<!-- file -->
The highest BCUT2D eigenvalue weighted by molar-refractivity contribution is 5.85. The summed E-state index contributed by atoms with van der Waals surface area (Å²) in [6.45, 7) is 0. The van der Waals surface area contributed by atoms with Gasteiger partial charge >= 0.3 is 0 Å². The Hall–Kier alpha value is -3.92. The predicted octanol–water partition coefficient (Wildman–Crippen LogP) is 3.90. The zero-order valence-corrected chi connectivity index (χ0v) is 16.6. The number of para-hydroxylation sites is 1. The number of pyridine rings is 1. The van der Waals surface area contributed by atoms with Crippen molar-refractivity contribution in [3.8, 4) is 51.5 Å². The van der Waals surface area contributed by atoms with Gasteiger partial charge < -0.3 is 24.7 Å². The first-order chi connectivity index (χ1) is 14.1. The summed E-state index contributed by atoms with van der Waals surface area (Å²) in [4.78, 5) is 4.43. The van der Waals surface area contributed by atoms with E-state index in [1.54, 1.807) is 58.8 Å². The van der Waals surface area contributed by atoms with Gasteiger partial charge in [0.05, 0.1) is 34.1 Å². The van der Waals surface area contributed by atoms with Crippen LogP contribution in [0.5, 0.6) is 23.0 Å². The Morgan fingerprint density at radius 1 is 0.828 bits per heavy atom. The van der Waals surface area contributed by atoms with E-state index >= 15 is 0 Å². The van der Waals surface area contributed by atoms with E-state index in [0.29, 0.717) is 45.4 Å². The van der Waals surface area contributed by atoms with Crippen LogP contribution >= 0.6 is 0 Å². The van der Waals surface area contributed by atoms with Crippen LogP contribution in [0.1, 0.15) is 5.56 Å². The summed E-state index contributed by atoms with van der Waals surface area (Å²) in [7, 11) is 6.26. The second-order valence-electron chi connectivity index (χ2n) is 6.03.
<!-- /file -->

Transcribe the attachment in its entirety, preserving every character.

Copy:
The highest BCUT2D eigenvalue weighted by molar-refractivity contribution is 5.85. The summed E-state index contributed by atoms with van der Waals surface area (Å²) in [6.45, 7) is 0. The van der Waals surface area contributed by atoms with Gasteiger partial charge >= 0.3 is 0 Å². The Hall–Kier alpha value is -3.92. The predicted octanol–water partition coefficient (Wildman–Crippen LogP) is 3.90. The zero-order valence-corrected chi connectivity index (χ0v) is 16.6. The number of para-hydroxylation sites is 1. The number of pyridine rings is 1. The van der Waals surface area contributed by atoms with Crippen molar-refractivity contribution in [3.8, 4) is 51.5 Å². The van der Waals surface area contributed by atoms with Gasteiger partial charge < -0.3 is 24.7 Å². The first-order chi connectivity index (χ1) is 14.1. The summed E-state index contributed by atoms with van der Waals surface area (Å²) in [4.78, 5) is 4.43. The van der Waals surface area contributed by atoms with E-state index in [1.54, 1.807) is 58.8 Å². The van der Waals surface area contributed by atoms with Gasteiger partial charge in [0.05, 0.1) is 34.1 Å². The van der Waals surface area contributed by atoms with Crippen LogP contribution in [0.5, 0.6) is 23.0 Å². The Morgan fingerprint density at radius 1 is 0.828 bits per heavy atom. The van der Waals surface area contributed by atoms with E-state index >= 15 is 0 Å². The van der Waals surface area contributed by atoms with E-state index in [0.29, 0.717) is 45.4 Å². The van der Waals surface area contributed by atoms with Crippen LogP contribution >= 0.6 is 0 Å². The van der Waals surface area contributed by atoms with Crippen LogP contribution in [0.1, 0.15) is 5.56 Å². The summed E-state index contributed by atoms with van der Waals surface area (Å²) in [7, 11) is 6.26. The second-order valence-electron chi connectivity index (χ2n) is 6.03.